On our way home, as we always do, we keep an eye out just in case we happen to come into an area where more whales may be. What a surprise we found as we were heading back to Rye Harbor... PILOT WHALES!!!

Pilot whales are larger than the Atlantic white-sided dolphins we sometimes see and also are a uniform dark grey in color with broad dorsal fins
This group of about a dozen we found are also toothed-whales, and like the Atlantic white-sided dolphins that we come across, these pilot whales also swim in groups or pods. This was our first sightings of this species this year and so of course we veered slightly off course in order to spend just a few minutes with this group before heading back home. Thanks to our hard working crew who spotted these animals adding them to the list of an already stellar trip of whale sightings!

One pilot whale diving underneath the water while a few more surface near by

With such gorgeous conditions this afternoon we knew it would be good conditions for sighting whales, hopefully many of the ones we had seen in the morning, as we made our way back out to some of the same places we had been in the morning. Once again the whales continue to keep us enticed as we ended up seeing some different, and yet still, special sightings. Our first whale was a Fin whale that was taking looooooooooong dives so we decided to give ourselves a bit more time further offshore and moved on.

Our next sighting was much more cooperative. It was a pair of Sei whales, the exact same pair we had seen in the morning, and almost in the exact same spot! Hours had past and yet these two animals were still going strong circling around this particular spot of the ocean continuing to be associated with each other! Spending only minutes under the water, and not using their quick speed to zoom out of the area, (Sei whales are THE fastest swimming whales in the world!) we got some wonderful looks at these sleek creatures. While spending time with these whales we continued to see more spouts out in the distance. With such quality time spent around our Sei whales we decided to check out some of the other wildlife in the area. We ended up finding 2 Fin whales. These whales were spending a bit of time under the water, and doing a bit of travelling, so we continued to attempt to stay with one of these animals in the area. While awaiting for one to resurface, all of a sudden we saw a spout in the distance. Even from just the spout of this animal we knew exactly what it was; a highly endangered North Atlantic Right whale! The spout from these animals actually appears to be a v-shaped exhalation as their blowholes on the top of their heads are so steeply angled in comparison to the nostrils of most of the whales we see, we knew what was around. But there wasn't just one. Further out in the distance, another v-shaped spout occurred! We had just gone from watching two of the largest animals in the world (2 Fin whales) to being in an area where 2 of the rarest whales in our ocean currently resided (2 Right whales). Incredible. Even from out in the distance you could see these whales raise their large tails as they went down for a deeper dive. Beautiful and extremely rare creatures. What a great way to end our day.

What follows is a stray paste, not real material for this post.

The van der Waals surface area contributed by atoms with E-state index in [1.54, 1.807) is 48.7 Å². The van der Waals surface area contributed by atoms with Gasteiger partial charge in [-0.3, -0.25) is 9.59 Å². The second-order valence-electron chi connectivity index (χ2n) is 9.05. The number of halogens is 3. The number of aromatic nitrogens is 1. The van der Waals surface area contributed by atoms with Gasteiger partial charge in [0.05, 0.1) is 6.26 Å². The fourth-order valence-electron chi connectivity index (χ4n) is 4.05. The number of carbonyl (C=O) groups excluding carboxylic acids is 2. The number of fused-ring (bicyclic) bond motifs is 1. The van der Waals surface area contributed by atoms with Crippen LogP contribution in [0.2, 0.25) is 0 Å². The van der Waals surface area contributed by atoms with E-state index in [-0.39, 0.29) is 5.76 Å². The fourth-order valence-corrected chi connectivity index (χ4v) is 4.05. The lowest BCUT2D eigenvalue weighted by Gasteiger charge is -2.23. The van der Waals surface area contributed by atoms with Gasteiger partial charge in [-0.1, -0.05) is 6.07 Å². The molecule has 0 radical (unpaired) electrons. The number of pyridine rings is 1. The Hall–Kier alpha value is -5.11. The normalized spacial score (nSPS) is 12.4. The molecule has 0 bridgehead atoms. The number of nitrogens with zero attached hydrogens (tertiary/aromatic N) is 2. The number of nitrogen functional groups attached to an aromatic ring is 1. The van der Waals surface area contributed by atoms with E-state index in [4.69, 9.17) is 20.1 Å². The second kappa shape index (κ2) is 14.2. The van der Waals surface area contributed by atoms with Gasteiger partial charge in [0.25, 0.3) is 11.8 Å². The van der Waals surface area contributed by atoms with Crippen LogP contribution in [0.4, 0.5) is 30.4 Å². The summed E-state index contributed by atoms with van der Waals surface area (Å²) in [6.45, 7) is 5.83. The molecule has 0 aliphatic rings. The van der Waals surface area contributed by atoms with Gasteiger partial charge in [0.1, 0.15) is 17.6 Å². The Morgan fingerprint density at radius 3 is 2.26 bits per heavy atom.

Once again it ended up we were not quite done whale watching for the day. On our ride home we ended up intersecting a pod of Atlantic white-sided dolphins!

A few of these whales were jumping out of the water!

This group of approximately 75 whales were spread out over a vast area of the ocean. You could look down into the water and watch one of these dolphins have no problem keeping up with our moving vessel or look out towards the horizon and see splashing from these whales as they surfaced for a few breaths of air in every direction. Another awesome way to end another unique and special trip.

Even from out in the distance you can see how these dolphins acquired their name: Atlantic white-sided.

Irene will be keeping us off the ocean for a few days as she passes overhead. Who knows what all that churning of the ocean will do to the food around Jeffreys Ledge but we are extremely eager to find out later this week so stay tuned!!!